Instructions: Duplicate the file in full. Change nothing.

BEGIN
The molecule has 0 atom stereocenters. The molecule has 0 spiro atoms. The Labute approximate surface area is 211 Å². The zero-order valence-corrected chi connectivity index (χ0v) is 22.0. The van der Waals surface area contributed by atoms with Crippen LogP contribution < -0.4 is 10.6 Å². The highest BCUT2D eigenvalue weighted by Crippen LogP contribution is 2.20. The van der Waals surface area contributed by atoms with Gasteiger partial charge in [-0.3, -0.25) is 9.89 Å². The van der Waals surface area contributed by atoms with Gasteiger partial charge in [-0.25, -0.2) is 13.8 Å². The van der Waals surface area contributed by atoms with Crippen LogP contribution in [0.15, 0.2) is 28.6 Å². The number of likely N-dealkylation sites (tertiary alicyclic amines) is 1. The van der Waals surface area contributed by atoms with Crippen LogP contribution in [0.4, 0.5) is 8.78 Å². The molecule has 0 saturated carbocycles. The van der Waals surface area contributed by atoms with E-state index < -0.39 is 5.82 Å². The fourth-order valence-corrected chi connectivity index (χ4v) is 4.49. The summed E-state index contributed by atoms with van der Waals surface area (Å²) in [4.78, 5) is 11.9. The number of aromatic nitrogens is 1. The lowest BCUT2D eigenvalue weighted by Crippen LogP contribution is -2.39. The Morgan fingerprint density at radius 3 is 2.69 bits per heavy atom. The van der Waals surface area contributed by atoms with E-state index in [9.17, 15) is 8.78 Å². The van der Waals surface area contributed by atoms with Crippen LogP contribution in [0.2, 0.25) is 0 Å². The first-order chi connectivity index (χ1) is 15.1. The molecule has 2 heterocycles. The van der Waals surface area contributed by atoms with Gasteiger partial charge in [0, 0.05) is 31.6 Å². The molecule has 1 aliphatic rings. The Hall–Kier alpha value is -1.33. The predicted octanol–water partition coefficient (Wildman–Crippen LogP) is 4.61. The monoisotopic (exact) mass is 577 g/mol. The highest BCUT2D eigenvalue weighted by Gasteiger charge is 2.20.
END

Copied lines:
The molecule has 0 atom stereocenters. The molecule has 0 spiro atoms. The Labute approximate surface area is 211 Å². The zero-order valence-corrected chi connectivity index (χ0v) is 22.0. The van der Waals surface area contributed by atoms with Crippen LogP contribution < -0.4 is 10.6 Å². The highest BCUT2D eigenvalue weighted by Crippen LogP contribution is 2.20. The van der Waals surface area contributed by atoms with Gasteiger partial charge in [-0.3, -0.25) is 9.89 Å². The van der Waals surface area contributed by atoms with Gasteiger partial charge in [-0.25, -0.2) is 13.8 Å². The van der Waals surface area contributed by atoms with Crippen LogP contribution in [0.15, 0.2) is 28.6 Å². The number of likely N-dealkylation sites (tertiary alicyclic amines) is 1. The van der Waals surface area contributed by atoms with Crippen LogP contribution in [0.4, 0.5) is 8.78 Å². The molecule has 0 saturated carbocycles. The van der Waals surface area contributed by atoms with E-state index < -0.39 is 5.82 Å². The fourth-order valence-corrected chi connectivity index (χ4v) is 4.49. The summed E-state index contributed by atoms with van der Waals surface area (Å²) in [4.78, 5) is 11.9. The number of aromatic nitrogens is 1. The lowest BCUT2D eigenvalue weighted by Crippen LogP contribution is -2.39. The Morgan fingerprint density at radius 3 is 2.69 bits per heavy atom. The van der Waals surface area contributed by atoms with E-state index in [9.17, 15) is 8.78 Å². The van der Waals surface area contributed by atoms with Crippen LogP contribution in [0.2, 0.25) is 0 Å². The first-order chi connectivity index (χ1) is 15.1. The molecule has 2 heterocycles. The van der Waals surface area contributed by atoms with Gasteiger partial charge in [0, 0.05) is 31.6 Å². The molecule has 1 aliphatic rings. The Hall–Kier alpha value is -1.33. The predicted octanol–water partition coefficient (Wildman–Crippen LogP) is 4.61. The monoisotopic (exact) mass is 577 g/mol. The highest BCUT2D eigenvalue weighted by Gasteiger charge is 2.20.